|3rd President of Republic of Serbian Krajina|
|Prime Minister||Borislav Mikelić
|Preceded by||Goran Hadžić|
18 December 1954 |
|Political party||Serbian Party of Socialists|
Milan Martić (Serbian Cyrillic: Милан Мартић; born 18 November 1954) is a Croatian Serb politician, former president of the Republic of Serbian Krajina. He was a senior rebel commander of Serbian forces in Croatia during the Croatian War of Independence.
Martić was convicted of war crimes by the International Criminal Tribunal for the former Yugoslavia (ICTY) on 12 June 2007 and sentenced to 35 years in prison.
Martić was born near Knin and was the local police chief in Knin at the time of Croatia's declaration of independence. In 1990, he took on the position of local Serb leader, organizing Martić's Police militia. From 4 January 1991 to August 1995, Martić held various leadership positions, including President, Minister of Defence, Minister of Internal Affairs, in the unrecognised offices of the Serbian Autonomous District (SAO) Krajina, and the Republic of Serbian Krajina (RSK).
Martic was supported by Slobodan Milosevic during the 1993 presidential election in Serbian Krajina. Martic ran for the Serbian Party of Socialists which received significant financial support from Milosevic's Socialist Party of Serbia.1 In a second round of voting in 1994 he was elected President and remained in power until the fall of Serbian Krajina during the Croatia's Operation Storm in 1995.
Initially indicted by the International Criminal Tribunal for the Former Yugoslavia (ICTY) on 25 July 1995, Martić surrendered on May 15, 2002, and was transferred to the tribunal in The Hague the same day. He was charged with murder, persecutions, inhumane treatment, forced displacement, plunder of public or private property, wanton destruction of cities, towns or villages. He pleaded not guilty to all counts.2
According to the ICTY, in the amended indictment, he "helped organize an ethnic cleansing campaign of Croats and other non-Serbs from Krajina where 78,000 lived and virtually the entire non-Serb population was forcibly removed, deported or killed". He was originally charged only with ordering a rocket attack on the Croatian capital of Zagreb which killed seven civilians as retaliation to Operation Flash. Martić later appeared on Serbian television and radio, admitting he ordered the shelling.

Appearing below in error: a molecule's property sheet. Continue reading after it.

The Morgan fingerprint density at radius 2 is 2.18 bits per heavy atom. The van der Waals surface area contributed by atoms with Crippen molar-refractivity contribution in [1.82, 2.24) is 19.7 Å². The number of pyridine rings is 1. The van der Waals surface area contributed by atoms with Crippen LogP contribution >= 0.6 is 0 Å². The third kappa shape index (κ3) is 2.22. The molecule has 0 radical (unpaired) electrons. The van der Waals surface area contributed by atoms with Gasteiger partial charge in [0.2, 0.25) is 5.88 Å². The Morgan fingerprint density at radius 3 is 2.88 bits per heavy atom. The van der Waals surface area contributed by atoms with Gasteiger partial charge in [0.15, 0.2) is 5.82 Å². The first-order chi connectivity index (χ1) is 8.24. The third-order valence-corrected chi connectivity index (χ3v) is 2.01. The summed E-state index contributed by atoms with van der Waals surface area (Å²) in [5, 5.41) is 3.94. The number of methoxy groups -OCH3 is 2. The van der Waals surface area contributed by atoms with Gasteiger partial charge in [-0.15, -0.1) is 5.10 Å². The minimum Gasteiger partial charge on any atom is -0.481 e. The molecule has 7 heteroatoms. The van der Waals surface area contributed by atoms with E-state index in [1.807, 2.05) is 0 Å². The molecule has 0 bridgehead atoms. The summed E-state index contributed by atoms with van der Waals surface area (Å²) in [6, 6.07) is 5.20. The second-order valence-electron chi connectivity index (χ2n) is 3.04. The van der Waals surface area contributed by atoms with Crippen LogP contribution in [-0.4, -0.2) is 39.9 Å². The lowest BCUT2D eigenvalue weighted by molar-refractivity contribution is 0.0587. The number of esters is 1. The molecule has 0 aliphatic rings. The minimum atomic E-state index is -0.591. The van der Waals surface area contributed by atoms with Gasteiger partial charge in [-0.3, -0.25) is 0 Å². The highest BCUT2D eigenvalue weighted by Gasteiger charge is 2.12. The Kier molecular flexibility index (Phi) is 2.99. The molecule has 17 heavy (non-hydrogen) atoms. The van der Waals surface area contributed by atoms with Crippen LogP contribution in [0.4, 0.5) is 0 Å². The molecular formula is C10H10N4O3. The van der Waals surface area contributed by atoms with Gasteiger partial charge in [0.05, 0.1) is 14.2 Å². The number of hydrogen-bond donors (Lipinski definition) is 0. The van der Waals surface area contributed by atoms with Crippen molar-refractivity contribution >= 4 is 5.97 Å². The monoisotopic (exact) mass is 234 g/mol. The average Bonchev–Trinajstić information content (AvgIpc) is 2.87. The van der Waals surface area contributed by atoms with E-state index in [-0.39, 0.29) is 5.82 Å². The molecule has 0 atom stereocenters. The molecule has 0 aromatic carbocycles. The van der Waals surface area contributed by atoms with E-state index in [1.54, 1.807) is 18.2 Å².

Milan Babić who, along with Martić, was one of the most important leaders of rebelled Croatian Serbs, said during Martić's trial that the entire war in Croatia was Martić's responsibility, orchestrated by Belgrade.3
His trial started on December 13, 2005 and ended on January 12, 2007.4 On June 12, Martić was sentenced to 35 years in prison.25 His sentence of 35 years in prison was confirmed by ICTY appellate council on October 8, 2008. The judgment was also especially damaging to the legacy of the Republic of Serbian Krajina and the then Serbian regime as Martić was found to have been part of a "joint criminal enterprise" which included Blagoje Adžić, Milan Babić, Radmilo Bogdanović, Veljko Kadijević, Radovan Karadžić, Slobodan Milošević, Ratko Mladić, Vojislav Šešelj, Franko Simatović, Jovica Stanišić, and Dragan Vasiljković.5
- Milosevic Loses Krajina, Filip Svarm, December 20, 1993 Vreme News Digest Agency No 117
- "Serb leader jailed for war crimes". BBC News. 2007-06-12. Retrieved 2007-06-12.
- Goran Jungvirth (2006-02-17). "Martić “Provoked” Croatian Conflict". Institute for War and Peace Reporting. Retrieved 2007-06-12.
- "U utorak presuda Milanu Martiću" (in Croatian). Jutarnji list. 2007-06-08. Retrieved 2007-06-12.
- "Summary of Judgement for Milan Martić" (PDF). International Criminal Tribunal for the former Yugoslavia. 2007-06-12. Retrieved 2011-05-18.
- War criminal transferred to Estonia